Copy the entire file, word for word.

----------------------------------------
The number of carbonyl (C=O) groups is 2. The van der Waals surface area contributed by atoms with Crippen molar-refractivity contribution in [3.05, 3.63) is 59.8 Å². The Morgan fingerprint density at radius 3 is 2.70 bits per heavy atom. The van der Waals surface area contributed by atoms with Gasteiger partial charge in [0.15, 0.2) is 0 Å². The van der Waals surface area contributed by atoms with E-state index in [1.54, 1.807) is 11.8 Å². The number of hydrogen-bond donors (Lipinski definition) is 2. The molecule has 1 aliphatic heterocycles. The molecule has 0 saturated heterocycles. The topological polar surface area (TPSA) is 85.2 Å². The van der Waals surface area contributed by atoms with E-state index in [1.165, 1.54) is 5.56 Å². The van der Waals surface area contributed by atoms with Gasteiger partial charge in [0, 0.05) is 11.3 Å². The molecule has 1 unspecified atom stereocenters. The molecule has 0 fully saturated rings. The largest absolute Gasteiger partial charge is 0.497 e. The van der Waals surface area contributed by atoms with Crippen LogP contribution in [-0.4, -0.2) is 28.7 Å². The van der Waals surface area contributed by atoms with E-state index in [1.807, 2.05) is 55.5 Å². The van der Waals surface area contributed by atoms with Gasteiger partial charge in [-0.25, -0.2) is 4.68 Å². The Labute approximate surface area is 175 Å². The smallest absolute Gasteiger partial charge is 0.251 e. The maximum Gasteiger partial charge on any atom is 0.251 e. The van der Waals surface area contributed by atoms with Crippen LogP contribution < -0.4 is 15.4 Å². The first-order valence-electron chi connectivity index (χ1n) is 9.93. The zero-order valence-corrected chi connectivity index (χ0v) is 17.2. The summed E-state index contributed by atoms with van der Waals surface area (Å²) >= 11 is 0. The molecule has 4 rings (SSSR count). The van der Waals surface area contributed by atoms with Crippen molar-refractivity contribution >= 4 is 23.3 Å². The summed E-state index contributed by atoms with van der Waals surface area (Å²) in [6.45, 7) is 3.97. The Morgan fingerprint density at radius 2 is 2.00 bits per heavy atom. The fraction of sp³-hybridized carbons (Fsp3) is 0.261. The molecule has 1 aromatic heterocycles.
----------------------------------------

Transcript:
The number of carbonyl (C=O) groups is 2. The van der Waals surface area contributed by atoms with Crippen molar-refractivity contribution in [3.05, 3.63) is 59.8 Å². The Morgan fingerprint density at radius 3 is 2.70 bits per heavy atom. The van der Waals surface area contributed by atoms with Gasteiger partial charge in [0.15, 0.2) is 0 Å². The van der Waals surface area contributed by atoms with E-state index in [1.54, 1.807) is 11.8 Å². The number of hydrogen-bond donors (Lipinski definition) is 2. The molecule has 1 aliphatic heterocycles. The molecule has 0 saturated heterocycles. The topological polar surface area (TPSA) is 85.2 Å². The van der Waals surface area contributed by atoms with E-state index in [1.165, 1.54) is 5.56 Å². The van der Waals surface area contributed by atoms with Gasteiger partial charge in [0, 0.05) is 11.3 Å². The molecule has 1 unspecified atom stereocenters. The molecule has 0 fully saturated rings. The largest absolute Gasteiger partial charge is 0.497 e. The van der Waals surface area contributed by atoms with Crippen LogP contribution in [-0.4, -0.2) is 28.7 Å². The van der Waals surface area contributed by atoms with E-state index in [1.807, 2.05) is 55.5 Å². The van der Waals surface area contributed by atoms with Gasteiger partial charge in [-0.25, -0.2) is 4.68 Å². The Labute approximate surface area is 175 Å². The smallest absolute Gasteiger partial charge is 0.251 e. The maximum Gasteiger partial charge on any atom is 0.251 e. The van der Waals surface area contributed by atoms with Crippen LogP contribution < -0.4 is 15.4 Å². The first-order valence-electron chi connectivity index (χ1n) is 9.93. The zero-order valence-corrected chi connectivity index (χ0v) is 17.2. The summed E-state index contributed by atoms with van der Waals surface area (Å²) >= 11 is 0. The molecule has 4 rings (SSSR count). The van der Waals surface area contributed by atoms with Crippen molar-refractivity contribution >= 4 is 23.3 Å². The summed E-state index contributed by atoms with van der Waals surface area (Å²) in [6.45, 7) is 3.97. The Morgan fingerprint density at radius 2 is 2.00 bits per heavy atom. The fraction of sp³-hybridized carbons (Fsp3) is 0.261. The molecule has 1 aromatic heterocycles.